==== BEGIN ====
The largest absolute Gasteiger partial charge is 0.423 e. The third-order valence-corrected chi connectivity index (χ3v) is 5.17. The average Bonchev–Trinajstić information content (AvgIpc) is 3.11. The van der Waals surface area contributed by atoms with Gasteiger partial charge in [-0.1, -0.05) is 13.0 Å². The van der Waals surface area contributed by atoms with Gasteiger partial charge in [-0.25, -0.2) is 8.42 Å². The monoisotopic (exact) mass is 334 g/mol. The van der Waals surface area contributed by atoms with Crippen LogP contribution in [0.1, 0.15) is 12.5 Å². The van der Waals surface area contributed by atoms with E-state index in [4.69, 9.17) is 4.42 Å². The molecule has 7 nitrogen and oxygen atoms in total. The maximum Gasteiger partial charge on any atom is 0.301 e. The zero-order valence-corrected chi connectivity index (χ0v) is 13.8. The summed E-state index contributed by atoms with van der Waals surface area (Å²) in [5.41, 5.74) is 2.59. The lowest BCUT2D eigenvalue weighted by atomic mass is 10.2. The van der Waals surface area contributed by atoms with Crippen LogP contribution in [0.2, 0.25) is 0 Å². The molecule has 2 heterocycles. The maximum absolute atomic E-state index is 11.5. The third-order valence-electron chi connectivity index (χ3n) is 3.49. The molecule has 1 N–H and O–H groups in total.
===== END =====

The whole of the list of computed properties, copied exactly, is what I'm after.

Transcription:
The largest absolute Gasteiger partial charge is 0.423 e. The third-order valence-corrected chi connectivity index (χ3v) is 5.17. The average Bonchev–Trinajstić information content (AvgIpc) is 3.11. The van der Waals surface area contributed by atoms with Gasteiger partial charge in [-0.1, -0.05) is 13.0 Å². The van der Waals surface area contributed by atoms with Gasteiger partial charge in [-0.25, -0.2) is 8.42 Å². The monoisotopic (exact) mass is 334 g/mol. The van der Waals surface area contributed by atoms with Crippen LogP contribution in [0.1, 0.15) is 12.5 Å². The van der Waals surface area contributed by atoms with E-state index in [4.69, 9.17) is 4.42 Å². The molecule has 7 nitrogen and oxygen atoms in total. The maximum Gasteiger partial charge on any atom is 0.301 e. The zero-order valence-corrected chi connectivity index (χ0v) is 13.8. The summed E-state index contributed by atoms with van der Waals surface area (Å²) in [5.41, 5.74) is 2.59. The lowest BCUT2D eigenvalue weighted by atomic mass is 10.2. The van der Waals surface area contributed by atoms with Crippen LogP contribution in [0.2, 0.25) is 0 Å². The molecule has 2 heterocycles. The maximum absolute atomic E-state index is 11.5. The third-order valence-electron chi connectivity index (χ3n) is 3.49. The molecule has 1 N–H and O–H groups in total.